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Revista de Ciências Agrárias

versão impressa ISSN 0871-018X

Rev. de Ciências Agrárias vol.42 no.1 Lisboa mar. 2019 


Relation of milling process and physiological quality of rice seeds during storage

Relação qualidade de moagem e qualidade fisiológica de sementes de arroz durante o armazenamento

Juliana Maria Espíndola Lima1,*, Oscar José Smiderle2, Lindemberg de Matos Galvão3, Allex Ricarte de Sá3 and Antônio Carlos Centeno Cordeiro2

1 Agriculture department/ Seed sector, Federal University of Lavras, Lavras, Brazil

2 Seed Laboratory, Embrapa Roraima, Boa Vista, Brazil

3 Agriculture department, Federal University of Roraima, Boa Vista, Brazil



Rice (Oryza sativa L.) is one of the most widely grown crops in the world and one of the earliest domesticated crop species. Also, its consumption is around 20% of the world’s caloric intake. It was aimed in this study to evaluate the relation between milled rice yield and physiological quality of rice seeds during storage. Two experiments were carried out with seeds of long-fine common rice and special rice cultivars. The storage evaluations were made at 0, 30, 60, 90 and 120 days. The experimental design was completely randomized with 3 x 5 factorial (cultivars x storage) for each experiment, with four replicates. The performed tests were: Milled rice yield, weight of one thousand seeds, germination, first count of germination and electrical conductivity. The special rice cultivars ‘BRS 358’ and ´Jasmine’, as well as the common rice cultivars ‘Sinuelo’ and ‘Jaçanã’, have greater potential for seed physiological quality and milled rice yield. The physical quality for milling process is linked to the physiological quality of the six cultivars tested..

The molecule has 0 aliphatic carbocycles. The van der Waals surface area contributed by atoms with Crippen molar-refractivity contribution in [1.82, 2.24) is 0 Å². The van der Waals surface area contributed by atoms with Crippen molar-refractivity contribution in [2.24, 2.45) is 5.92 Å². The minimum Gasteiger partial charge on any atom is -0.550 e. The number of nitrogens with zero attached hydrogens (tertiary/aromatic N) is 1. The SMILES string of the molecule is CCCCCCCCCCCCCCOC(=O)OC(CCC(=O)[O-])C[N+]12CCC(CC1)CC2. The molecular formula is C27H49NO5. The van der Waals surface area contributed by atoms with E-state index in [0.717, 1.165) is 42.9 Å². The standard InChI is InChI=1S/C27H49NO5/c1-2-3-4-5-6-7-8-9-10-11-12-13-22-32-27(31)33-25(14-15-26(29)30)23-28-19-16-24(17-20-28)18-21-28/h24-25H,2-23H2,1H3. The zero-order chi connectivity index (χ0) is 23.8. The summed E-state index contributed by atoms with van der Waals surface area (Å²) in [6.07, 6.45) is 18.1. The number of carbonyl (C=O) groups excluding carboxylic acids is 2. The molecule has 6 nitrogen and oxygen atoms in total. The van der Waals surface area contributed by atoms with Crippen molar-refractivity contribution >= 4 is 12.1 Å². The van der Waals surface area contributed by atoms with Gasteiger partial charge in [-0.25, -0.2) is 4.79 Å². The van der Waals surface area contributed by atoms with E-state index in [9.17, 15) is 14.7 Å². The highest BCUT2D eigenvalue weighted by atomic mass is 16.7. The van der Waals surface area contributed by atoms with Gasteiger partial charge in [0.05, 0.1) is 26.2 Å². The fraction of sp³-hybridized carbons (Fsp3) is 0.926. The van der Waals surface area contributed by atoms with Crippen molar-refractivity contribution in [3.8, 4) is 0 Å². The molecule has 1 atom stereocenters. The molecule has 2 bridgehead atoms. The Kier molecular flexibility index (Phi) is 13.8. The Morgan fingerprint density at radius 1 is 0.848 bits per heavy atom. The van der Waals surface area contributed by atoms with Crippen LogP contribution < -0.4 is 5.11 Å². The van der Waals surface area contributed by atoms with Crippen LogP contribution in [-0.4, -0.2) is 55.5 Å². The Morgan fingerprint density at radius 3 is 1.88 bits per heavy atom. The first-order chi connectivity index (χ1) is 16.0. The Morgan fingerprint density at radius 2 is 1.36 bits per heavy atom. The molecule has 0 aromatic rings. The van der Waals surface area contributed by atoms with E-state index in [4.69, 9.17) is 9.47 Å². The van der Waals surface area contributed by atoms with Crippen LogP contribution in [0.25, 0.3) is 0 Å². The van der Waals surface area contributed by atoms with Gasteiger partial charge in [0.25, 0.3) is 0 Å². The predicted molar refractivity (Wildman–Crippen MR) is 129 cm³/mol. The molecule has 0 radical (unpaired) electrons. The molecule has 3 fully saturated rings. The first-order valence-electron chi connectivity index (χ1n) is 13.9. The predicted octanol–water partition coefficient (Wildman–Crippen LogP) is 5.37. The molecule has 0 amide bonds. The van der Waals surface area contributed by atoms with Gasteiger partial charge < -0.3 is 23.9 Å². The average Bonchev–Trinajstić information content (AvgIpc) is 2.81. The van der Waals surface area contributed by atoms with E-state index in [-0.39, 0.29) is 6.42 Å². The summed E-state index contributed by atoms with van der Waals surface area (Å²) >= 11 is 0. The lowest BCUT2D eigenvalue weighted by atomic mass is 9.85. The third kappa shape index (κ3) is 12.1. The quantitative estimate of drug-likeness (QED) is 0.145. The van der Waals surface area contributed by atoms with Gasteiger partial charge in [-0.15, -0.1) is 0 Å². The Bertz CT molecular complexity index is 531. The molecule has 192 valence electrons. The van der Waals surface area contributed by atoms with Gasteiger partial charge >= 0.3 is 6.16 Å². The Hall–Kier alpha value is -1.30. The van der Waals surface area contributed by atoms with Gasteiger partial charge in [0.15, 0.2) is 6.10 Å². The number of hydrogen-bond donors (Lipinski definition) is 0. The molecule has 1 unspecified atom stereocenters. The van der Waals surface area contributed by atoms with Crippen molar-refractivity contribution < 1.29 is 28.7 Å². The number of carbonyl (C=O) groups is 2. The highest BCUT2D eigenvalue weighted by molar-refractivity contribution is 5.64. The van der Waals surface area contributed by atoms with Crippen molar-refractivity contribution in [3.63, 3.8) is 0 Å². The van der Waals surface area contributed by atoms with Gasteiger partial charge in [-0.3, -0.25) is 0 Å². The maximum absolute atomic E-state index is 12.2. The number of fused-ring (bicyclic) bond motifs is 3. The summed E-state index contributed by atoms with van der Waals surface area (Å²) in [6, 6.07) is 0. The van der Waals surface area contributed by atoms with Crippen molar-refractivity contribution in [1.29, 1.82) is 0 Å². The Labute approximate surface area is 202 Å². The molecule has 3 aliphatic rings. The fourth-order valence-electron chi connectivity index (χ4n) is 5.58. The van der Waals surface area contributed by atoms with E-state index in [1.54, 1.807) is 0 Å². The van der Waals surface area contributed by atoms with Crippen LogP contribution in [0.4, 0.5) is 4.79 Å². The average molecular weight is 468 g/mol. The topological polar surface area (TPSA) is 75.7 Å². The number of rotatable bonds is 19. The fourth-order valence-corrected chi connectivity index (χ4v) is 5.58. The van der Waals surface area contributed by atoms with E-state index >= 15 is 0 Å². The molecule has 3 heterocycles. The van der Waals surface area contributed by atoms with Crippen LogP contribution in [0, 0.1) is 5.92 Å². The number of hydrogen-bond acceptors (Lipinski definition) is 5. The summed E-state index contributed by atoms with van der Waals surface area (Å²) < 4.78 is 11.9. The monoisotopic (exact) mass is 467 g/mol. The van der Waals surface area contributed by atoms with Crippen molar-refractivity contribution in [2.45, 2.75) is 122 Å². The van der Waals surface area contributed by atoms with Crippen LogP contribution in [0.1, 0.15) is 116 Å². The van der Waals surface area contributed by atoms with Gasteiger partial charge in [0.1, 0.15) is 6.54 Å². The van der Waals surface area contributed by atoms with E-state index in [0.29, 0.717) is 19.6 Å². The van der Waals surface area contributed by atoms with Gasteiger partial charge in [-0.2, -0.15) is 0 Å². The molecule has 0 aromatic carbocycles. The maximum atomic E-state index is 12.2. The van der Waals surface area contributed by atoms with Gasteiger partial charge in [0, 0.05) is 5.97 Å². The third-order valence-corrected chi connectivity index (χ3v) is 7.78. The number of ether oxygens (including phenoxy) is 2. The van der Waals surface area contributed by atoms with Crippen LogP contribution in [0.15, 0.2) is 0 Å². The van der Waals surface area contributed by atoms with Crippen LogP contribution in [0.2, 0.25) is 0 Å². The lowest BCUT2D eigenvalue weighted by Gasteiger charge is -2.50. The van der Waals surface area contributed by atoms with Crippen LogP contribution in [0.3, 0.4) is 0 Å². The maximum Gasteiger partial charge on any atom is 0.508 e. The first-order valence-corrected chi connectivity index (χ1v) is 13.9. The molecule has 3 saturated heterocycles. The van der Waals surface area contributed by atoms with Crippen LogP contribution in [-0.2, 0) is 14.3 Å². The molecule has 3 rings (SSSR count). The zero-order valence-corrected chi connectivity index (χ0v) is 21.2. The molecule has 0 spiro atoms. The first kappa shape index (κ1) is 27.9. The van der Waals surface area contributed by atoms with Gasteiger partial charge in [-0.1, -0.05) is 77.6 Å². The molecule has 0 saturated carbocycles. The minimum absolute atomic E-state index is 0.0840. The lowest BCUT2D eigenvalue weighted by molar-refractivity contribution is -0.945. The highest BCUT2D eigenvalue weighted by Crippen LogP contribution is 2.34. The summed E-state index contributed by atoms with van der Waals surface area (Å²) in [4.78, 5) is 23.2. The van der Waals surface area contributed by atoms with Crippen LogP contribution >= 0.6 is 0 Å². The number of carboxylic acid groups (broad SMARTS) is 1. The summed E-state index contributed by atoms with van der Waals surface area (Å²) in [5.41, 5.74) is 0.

Keywords: Oryza sativa L., dormancy, germination, grains


O arroz (Oryza sativa L.) é uma das culturas mais cultivadas no mundo e uma das primeiras espécies de culturas domesticadas. Além disso, o seu consumo representa cerca de 20% da ingestão calórica do mundo. Objetivou-se neste estudo avaliar a relação entre a qualidade de moagem e a qualidade fisiológica de sementes de arroz durante o armazenamento. Foram realizados dois ensaios com sementes de 3 cultivares de arroz comum tipo longo-fino e 3 cultivares especiais de arroz. As avaliações de armazenamento foram realizadas aos 0, 30, 60, 90 e 120 dias. O delineamento experimental foi inteiramente casualizado com fatorial 3 x 5 (cultivares x armazenamento) para cada ensaio, com quatro repetições. Os testes realizados foram: qualidade de moagem, peso de mil sementes, germinação, primeira contagem de germinação e condutividade elétrica. As cultivares especiais de arroz ‘BRS 358’ e ´Jasmine’, bem como as cultivares comuns de arroz, ‘Sinuelo’ e ‘Jaçanã’, apresentam maior potencial para qualidade fisiológica e qualidade de moagem. A qualidade física do processo de moagem está vinculada à qualidade fisiológica das sementes da seis cultivares de arroz testadas.

Palavras-chave: Oryza sativa L., dormência, germinação, grão.


Rice (Oryza sativa L.) is one of the most widely grown crops in the world and one of the earliest domesticated crop species. Also, its consumption is around 20% of the world’s caloric intake; Asian countries consume 50% of rice, which represents half of the world population (Agrama et al., 2010; FAO, 2005). Besides Asia, rice is part of developing countries diet and the staple food of more than half of the world’s population, more than 3.5 billion people depend on rice for their daily calorie intake (IRRI et al., 2010).

White rice comes from milling rough rice that is usually done at about 14% of moisture content due to consumer preference. Economically the price of the rice is strongly related to the kernel size and shape, whiteness and cleanliness (Conway et al., 1991).

All these factors are closely related to the milling process, where rough rice is primarily subjected to dehusking or removal of hulls and then removal of the brownish outer bran layer that is known as whitening. To finalize, a polishing is made to remove bran particles and give a gloss surface to the kernels. For the millers, having a high percentage of broken kernels after the milling represents economically a direct loss to their production. These losses during milling depend on the variety and content of rough rice, the degree of milling required, the kind of rice mill used and the operators (Yadav and Jindal, 2001).